After analyzing an extensive amount of studies within a literature review, a team of researchers found that production of melatonin, which sets the internal clock for sleep, could be impacted by light pollution in both humans and animals. The results were published in the journal Sustainability.
The team, from Leibniz-Institute of Freshwater Ecology and Inland Fisheries, examined a literature review comprising of 1,900 studies on how melatonin production could be affected by artificial light.
Based on the findings, researchers determined that melatonin production could be abated by very low illuminance levels.
“Artificial light at night (ALAN) is increasing exponentially worldwide, accelerated by the transition to new efficient lighting technologies,” the findings state. “However, ALAN and resulting light pollution can cause unintended physiological consequences.”
“We identified studies on melatonin under typical light-polluted conditions in fishes, amphibians, reptiles, birds, and mammals, including humans. Melatonin is suppressed by extremely low light intensities in many vertebrates, ranging from 0.01–0.03 lx for fishes and rodents to 6 lx for sensitive humans. Even lower, wavelength-dependent intensities are implied by some studies and require rigorous testing in ecological contexts,” according to researchers.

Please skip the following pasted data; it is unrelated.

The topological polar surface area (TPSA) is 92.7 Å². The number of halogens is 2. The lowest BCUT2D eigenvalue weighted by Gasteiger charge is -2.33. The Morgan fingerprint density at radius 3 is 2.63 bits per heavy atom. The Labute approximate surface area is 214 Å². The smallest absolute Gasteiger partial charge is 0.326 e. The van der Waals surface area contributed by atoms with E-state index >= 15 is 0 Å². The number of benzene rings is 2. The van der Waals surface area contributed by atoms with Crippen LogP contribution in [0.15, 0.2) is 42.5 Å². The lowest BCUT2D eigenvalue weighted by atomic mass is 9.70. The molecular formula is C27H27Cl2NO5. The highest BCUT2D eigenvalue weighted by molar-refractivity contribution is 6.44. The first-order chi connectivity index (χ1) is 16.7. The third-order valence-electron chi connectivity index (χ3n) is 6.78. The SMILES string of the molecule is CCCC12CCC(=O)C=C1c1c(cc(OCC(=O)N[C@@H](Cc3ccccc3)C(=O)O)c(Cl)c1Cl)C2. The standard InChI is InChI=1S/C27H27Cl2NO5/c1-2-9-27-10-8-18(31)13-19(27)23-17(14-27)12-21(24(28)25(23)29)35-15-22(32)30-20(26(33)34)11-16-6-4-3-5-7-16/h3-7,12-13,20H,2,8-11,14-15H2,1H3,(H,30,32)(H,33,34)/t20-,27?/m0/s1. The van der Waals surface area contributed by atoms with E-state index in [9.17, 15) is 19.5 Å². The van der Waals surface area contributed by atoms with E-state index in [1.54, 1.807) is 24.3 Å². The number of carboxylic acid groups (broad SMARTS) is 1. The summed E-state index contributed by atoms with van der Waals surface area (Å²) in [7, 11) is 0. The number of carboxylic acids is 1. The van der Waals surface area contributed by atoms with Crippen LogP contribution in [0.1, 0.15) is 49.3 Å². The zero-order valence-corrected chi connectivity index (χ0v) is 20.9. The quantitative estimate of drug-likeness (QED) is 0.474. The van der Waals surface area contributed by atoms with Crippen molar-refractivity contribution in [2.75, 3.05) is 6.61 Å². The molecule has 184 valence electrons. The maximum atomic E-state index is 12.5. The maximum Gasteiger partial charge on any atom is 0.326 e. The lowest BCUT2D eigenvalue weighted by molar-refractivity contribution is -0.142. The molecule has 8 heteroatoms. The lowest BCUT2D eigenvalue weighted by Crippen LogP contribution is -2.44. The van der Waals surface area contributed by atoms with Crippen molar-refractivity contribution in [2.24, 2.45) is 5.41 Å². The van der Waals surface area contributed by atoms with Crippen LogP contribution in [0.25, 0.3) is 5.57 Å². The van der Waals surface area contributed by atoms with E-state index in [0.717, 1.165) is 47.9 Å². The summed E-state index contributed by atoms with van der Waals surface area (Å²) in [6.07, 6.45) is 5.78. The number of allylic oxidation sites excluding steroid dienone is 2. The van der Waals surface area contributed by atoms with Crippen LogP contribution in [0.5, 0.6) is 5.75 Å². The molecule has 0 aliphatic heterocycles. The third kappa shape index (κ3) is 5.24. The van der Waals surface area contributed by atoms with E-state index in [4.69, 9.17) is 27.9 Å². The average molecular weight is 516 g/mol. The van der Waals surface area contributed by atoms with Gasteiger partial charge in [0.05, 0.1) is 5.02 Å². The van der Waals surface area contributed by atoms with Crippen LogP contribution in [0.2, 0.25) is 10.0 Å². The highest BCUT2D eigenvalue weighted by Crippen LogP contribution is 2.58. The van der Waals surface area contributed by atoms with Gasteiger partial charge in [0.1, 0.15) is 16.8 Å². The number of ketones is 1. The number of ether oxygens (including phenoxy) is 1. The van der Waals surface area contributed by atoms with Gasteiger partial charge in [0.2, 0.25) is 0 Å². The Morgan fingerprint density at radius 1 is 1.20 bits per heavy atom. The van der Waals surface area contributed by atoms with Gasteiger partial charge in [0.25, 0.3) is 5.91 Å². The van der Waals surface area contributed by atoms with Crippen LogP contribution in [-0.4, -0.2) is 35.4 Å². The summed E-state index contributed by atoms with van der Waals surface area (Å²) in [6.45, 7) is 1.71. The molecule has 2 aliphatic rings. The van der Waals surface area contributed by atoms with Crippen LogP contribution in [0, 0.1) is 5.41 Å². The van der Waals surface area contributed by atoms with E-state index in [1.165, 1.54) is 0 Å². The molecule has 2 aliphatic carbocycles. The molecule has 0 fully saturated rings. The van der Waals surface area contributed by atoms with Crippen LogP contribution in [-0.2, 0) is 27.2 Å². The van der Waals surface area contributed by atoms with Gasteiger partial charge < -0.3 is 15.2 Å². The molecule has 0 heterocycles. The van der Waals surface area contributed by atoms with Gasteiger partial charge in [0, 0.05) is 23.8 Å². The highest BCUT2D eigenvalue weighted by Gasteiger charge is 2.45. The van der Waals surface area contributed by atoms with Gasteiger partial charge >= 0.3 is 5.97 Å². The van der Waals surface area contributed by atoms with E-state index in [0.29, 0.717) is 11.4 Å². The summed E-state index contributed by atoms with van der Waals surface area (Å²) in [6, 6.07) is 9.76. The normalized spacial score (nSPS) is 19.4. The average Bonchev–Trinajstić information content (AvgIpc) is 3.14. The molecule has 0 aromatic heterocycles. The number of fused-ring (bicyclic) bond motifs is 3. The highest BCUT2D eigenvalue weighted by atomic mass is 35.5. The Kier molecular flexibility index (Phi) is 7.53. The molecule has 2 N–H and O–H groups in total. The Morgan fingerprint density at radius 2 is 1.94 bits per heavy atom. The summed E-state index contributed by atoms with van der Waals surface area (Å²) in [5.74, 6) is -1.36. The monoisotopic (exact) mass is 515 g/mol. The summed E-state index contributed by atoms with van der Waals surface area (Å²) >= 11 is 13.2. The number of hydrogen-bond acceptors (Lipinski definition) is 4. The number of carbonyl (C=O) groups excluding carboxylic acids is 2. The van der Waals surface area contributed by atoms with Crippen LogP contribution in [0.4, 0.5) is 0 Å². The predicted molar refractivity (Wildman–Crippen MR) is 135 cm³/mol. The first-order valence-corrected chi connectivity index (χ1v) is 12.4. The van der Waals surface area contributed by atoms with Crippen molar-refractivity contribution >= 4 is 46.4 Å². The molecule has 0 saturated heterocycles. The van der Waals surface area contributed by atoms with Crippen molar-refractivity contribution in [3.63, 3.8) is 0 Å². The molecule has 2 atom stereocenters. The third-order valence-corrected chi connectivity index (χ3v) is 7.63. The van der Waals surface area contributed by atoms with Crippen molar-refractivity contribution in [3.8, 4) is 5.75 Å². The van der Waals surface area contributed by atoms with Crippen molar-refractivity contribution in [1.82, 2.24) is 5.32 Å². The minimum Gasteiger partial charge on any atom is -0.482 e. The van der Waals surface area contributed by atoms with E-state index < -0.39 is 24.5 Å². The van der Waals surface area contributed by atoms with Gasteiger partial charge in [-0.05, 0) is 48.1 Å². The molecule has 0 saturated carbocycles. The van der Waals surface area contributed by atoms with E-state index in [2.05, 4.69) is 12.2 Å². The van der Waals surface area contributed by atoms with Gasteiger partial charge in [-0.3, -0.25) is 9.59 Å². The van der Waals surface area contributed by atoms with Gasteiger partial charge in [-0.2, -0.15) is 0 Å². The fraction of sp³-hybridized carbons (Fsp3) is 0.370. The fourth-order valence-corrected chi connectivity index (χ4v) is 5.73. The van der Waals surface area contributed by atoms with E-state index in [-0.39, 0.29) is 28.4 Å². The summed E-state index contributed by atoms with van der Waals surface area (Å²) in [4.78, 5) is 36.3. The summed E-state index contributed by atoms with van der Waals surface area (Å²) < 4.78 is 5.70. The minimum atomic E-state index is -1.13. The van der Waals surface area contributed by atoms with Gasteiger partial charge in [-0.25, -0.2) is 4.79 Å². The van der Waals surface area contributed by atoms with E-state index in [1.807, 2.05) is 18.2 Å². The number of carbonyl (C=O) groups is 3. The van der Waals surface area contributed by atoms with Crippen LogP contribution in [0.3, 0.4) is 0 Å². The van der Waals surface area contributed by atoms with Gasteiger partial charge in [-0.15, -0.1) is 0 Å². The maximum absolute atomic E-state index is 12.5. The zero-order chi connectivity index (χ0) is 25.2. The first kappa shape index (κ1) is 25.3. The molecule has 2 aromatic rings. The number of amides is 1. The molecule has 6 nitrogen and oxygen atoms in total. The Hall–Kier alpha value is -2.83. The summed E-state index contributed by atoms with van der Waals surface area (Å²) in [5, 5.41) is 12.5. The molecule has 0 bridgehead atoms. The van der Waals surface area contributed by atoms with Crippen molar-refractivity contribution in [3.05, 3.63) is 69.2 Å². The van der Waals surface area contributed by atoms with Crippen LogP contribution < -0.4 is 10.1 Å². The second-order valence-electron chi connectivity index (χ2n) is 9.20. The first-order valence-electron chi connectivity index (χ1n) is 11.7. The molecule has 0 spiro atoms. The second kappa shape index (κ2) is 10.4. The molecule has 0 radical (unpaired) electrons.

“In many studies, melatonin suppression occurs at the minimum light levels tested, and, in better-studied groups, melatonin suppression is reported to occur at lower light levels. We identify major research gaps and conclude that, for most groups, crucial information is lacking.”
Of all the studies examined, none involved reptiles or amphibians, researchers note.
“No studies were identified for amphibians and reptiles and long-term impacts of low-level ALAN exposure are unknown,” the study indicated.
“Given the high sensitivity of vertebrate melatonin production to ALAN and the paucity of available information, it is crucial to research impacts of ALAN further in order to inform effective mitigation strategies for human health and the wellbeing and fitness of vertebrates in natural ecosystems,” researchers concluded.